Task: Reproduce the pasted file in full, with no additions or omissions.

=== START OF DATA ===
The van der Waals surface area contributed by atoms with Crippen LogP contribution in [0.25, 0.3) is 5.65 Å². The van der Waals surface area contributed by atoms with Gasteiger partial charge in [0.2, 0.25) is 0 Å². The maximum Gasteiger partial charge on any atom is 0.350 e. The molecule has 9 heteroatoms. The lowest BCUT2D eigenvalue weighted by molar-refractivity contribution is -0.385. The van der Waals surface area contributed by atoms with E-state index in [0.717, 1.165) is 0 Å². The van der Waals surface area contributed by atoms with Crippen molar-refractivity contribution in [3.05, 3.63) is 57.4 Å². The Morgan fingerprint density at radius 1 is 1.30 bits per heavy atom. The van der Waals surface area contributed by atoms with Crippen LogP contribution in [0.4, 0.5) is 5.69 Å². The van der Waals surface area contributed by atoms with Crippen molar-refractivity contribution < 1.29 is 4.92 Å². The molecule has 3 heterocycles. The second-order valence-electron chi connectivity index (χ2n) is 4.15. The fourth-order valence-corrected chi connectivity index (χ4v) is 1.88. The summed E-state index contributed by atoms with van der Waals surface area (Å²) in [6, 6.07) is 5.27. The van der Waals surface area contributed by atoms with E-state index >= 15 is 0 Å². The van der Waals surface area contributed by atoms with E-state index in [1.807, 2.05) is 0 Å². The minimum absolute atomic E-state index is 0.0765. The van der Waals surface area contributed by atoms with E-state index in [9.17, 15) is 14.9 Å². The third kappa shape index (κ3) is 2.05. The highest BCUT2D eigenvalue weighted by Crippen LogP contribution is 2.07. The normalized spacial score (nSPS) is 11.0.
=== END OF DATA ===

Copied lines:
The van der Waals surface area contributed by atoms with Crippen LogP contribution in [0.25, 0.3) is 5.65 Å². The van der Waals surface area contributed by atoms with Gasteiger partial charge in [0.2, 0.25) is 0 Å². The maximum Gasteiger partial charge on any atom is 0.350 e. The molecule has 9 heteroatoms. The lowest BCUT2D eigenvalue weighted by molar-refractivity contribution is -0.385. The van der Waals surface area contributed by atoms with E-state index in [0.717, 1.165) is 0 Å². The van der Waals surface area contributed by atoms with Crippen molar-refractivity contribution in [3.05, 3.63) is 57.4 Å². The Morgan fingerprint density at radius 1 is 1.30 bits per heavy atom. The van der Waals surface area contributed by atoms with Crippen LogP contribution in [0.4, 0.5) is 5.69 Å². The van der Waals surface area contributed by atoms with Crippen molar-refractivity contribution < 1.29 is 4.92 Å². The molecule has 3 heterocycles. The second-order valence-electron chi connectivity index (χ2n) is 4.15. The fourth-order valence-corrected chi connectivity index (χ4v) is 1.88. The summed E-state index contributed by atoms with van der Waals surface area (Å²) in [6, 6.07) is 5.27. The van der Waals surface area contributed by atoms with E-state index >= 15 is 0 Å². The van der Waals surface area contributed by atoms with E-state index in [1.807, 2.05) is 0 Å². The minimum absolute atomic E-state index is 0.0765. The van der Waals surface area contributed by atoms with E-state index in [9.17, 15) is 14.9 Å². The third kappa shape index (κ3) is 2.05. The highest BCUT2D eigenvalue weighted by Crippen LogP contribution is 2.07. The normalized spacial score (nSPS) is 11.0.